A few hundred high school juniors gathered in a ring around a hawk as it devoured a squirrel Tuesday morning at the Naval Academy. Brandishing their smartphones, the crowd groaned and cheered at the action.
"Take a picture and move on," an academy midshipman shouted.
It was the only blood the teens saw during their week at the Naval Academy Summer Seminar for high school students. But there was plenty of talk about warfare, and about other things that fly — such as the U.S. military's V-22 Ospreys, a tiltrotor aircraft that some of the students might one day fly.
The academy's Summer Seminar, which offers three weeklong sessions in June, aims to give rising high school seniors a taste of life at the academy before they apply to colleges in the fall. The program is one of several hosted at the academy over the summer. The campus also offers sports camps and a program for students interested in science and engineering.
For the summer seminar, 860 students lived in the school's dorms, ate in the cafeteria, attended classes and completed rigorous physical trials.
The program draws students from all over the country; California, Michigan, Texas and Kentucky were among the states represented last week.
Local students also attend. Dante Daniels, 17, of Baltimore came from his school, Mergenthaler Vocational-Technical High School near Clifton Park.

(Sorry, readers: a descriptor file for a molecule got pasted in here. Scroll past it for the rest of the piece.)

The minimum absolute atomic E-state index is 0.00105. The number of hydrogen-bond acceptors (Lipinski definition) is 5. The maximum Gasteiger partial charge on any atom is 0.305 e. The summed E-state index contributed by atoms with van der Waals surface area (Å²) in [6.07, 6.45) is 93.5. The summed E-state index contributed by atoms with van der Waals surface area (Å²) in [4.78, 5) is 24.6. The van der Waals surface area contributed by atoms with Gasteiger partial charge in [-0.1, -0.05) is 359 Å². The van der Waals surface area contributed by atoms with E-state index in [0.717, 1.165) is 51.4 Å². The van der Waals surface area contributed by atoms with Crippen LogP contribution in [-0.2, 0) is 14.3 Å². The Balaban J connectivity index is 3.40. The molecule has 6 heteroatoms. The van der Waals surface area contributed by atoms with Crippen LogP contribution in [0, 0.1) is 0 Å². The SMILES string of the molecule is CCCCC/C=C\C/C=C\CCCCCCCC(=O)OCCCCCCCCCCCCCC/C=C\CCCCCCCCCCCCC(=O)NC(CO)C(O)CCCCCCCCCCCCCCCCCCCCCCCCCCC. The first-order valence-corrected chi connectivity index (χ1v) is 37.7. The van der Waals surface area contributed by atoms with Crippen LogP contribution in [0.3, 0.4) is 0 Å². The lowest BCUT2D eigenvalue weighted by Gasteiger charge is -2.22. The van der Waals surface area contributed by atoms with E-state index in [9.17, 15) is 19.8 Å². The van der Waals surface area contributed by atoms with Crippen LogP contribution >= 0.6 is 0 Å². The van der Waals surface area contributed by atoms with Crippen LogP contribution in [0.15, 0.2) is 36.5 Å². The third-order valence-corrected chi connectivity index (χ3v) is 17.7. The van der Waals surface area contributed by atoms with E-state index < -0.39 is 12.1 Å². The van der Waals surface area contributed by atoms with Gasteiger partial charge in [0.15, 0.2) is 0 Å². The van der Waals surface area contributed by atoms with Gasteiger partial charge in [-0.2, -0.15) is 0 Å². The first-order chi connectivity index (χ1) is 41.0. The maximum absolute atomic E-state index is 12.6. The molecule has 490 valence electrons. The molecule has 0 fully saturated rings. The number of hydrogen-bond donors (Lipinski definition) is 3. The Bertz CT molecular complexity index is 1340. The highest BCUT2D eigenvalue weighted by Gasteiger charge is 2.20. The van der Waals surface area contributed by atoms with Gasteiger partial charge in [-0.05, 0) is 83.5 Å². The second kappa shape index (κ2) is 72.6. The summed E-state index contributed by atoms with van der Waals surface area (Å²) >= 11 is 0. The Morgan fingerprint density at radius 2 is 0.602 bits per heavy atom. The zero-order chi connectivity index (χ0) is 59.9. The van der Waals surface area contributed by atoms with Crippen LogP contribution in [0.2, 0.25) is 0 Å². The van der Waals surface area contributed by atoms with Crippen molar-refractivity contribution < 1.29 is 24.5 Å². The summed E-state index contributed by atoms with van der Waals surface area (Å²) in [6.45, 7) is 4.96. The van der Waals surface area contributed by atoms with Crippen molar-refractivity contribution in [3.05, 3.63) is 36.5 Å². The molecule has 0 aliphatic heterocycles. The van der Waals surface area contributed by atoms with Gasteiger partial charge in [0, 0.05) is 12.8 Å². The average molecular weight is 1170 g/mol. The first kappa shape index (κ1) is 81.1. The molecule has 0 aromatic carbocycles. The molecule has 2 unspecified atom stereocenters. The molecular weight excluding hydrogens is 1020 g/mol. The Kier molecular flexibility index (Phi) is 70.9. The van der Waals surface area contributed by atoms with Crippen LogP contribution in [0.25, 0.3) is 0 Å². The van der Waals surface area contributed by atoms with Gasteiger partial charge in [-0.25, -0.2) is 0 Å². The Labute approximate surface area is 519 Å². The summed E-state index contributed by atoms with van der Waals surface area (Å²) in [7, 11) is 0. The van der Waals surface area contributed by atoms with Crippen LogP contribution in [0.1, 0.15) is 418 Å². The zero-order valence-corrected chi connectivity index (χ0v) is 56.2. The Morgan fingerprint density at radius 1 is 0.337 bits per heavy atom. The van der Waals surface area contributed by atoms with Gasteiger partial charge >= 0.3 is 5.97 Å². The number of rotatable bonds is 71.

Daniels, who expects to graduate from Mergenthaler with a certificate in engineering, wants to be the first member of his family to enter the military. He said he heard about the summer program during a visit to the academy; he applied as soon as he got home.
It was his first time staying on a college campus, and during the week Daniels said he "kind of love[s]" the daily routine, which includes getting up at 5:30 a.m. for physical training.
"I'm used to following orders," he said.
On Tuesday morning, students learned about Anonymous, an underground network of hackers, in a workshop called "Cyber Operations." At another workshop, Ensign John B. Nowell showed off the academy's massive "tow tanks," indoor canals where model boats are tested. The biggest tank is 380 feet long and 60 feet deep.
Students calculated the precise height and speed of waves needed to hit the resonant frequency of a platform floating in the tank. When those waves were generated, the platform — meant to simulate a real off-shore platform — heaved up and down in the water.
Students also got a taste of Navy-style adventure — one session included a demonstration by the Navy parachute team, the Leap Frogs, jumping onto the academy's Worden Field. One of the most highly anticipated events of the week was Wednesday's sea trials, which Midshipman 1st Class Heather Bui characterized as "throwing yourself in the water and rolling around in the dirt so you look like a sugar cookie."
Daniels said he was "stoked" for the event.
Bui, a rising senior at the academy from San Diego, is one of the 109 students who help run the summer seminars. Bui said she loves witnessing the high school students at "such a crucial time in their lives." Some of the students are deciding whether to apply to the academy, and the week can have a key influence on their decision.
But others, such as Daniels, have already made the choice.
"I fell in love with this school at first sight," he said. His parents are "100 percent" in support of his decision to apply, he said.